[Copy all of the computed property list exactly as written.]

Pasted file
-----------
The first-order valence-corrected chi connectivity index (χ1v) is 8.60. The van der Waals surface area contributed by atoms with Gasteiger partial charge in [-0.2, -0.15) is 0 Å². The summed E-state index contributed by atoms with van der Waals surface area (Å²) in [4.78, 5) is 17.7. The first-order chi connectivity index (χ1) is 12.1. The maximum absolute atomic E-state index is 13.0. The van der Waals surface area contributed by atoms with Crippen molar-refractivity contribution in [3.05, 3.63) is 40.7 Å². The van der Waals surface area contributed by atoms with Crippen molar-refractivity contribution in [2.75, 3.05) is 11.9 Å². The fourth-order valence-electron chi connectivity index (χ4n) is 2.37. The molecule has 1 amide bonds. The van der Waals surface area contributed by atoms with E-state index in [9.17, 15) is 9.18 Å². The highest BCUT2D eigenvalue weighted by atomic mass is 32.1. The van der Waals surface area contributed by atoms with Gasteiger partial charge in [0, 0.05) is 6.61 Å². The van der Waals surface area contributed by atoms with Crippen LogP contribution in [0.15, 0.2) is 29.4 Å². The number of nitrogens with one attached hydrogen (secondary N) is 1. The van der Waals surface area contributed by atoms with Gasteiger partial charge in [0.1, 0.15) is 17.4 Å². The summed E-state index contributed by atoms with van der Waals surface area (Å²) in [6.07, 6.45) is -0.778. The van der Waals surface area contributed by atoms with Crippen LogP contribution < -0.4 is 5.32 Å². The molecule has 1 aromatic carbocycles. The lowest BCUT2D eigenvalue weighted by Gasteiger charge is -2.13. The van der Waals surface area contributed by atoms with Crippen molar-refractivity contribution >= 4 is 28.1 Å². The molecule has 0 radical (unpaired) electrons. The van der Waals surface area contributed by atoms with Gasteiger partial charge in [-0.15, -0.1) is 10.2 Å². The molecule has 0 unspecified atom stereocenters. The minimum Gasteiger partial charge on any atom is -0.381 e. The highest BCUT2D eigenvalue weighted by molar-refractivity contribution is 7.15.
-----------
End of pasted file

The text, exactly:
The first-order valence-corrected chi connectivity index (χ1v) is 8.60. The van der Waals surface area contributed by atoms with Gasteiger partial charge in [-0.2, -0.15) is 0 Å². The summed E-state index contributed by atoms with van der Waals surface area (Å²) in [4.78, 5) is 17.7. The first-order chi connectivity index (χ1) is 12.1. The maximum absolute atomic E-state index is 13.0. The van der Waals surface area contributed by atoms with Crippen molar-refractivity contribution in [3.05, 3.63) is 40.7 Å². The van der Waals surface area contributed by atoms with Crippen molar-refractivity contribution in [2.75, 3.05) is 11.9 Å². The fourth-order valence-electron chi connectivity index (χ4n) is 2.37. The molecule has 1 amide bonds. The van der Waals surface area contributed by atoms with E-state index in [9.17, 15) is 9.18 Å². The highest BCUT2D eigenvalue weighted by atomic mass is 32.1. The van der Waals surface area contributed by atoms with Gasteiger partial charge in [0, 0.05) is 6.61 Å². The van der Waals surface area contributed by atoms with Crippen LogP contribution in [0.15, 0.2) is 29.4 Å². The number of nitrogens with one attached hydrogen (secondary N) is 1. The van der Waals surface area contributed by atoms with Gasteiger partial charge in [0.1, 0.15) is 17.4 Å². The summed E-state index contributed by atoms with van der Waals surface area (Å²) in [6.07, 6.45) is -0.778. The van der Waals surface area contributed by atoms with Crippen LogP contribution < -0.4 is 5.32 Å². The molecule has 1 aromatic carbocycles. The lowest BCUT2D eigenvalue weighted by Gasteiger charge is -2.13. The van der Waals surface area contributed by atoms with Crippen molar-refractivity contribution >= 4 is 28.1 Å². The molecule has 0 radical (unpaired) electrons. The van der Waals surface area contributed by atoms with Gasteiger partial charge in [-0.15, -0.1) is 10.2 Å². The molecule has 0 unspecified atom stereocenters. The minimum Gasteiger partial charge on any atom is -0.381 e. The highest BCUT2D eigenvalue weighted by molar-refractivity contribution is 7.15.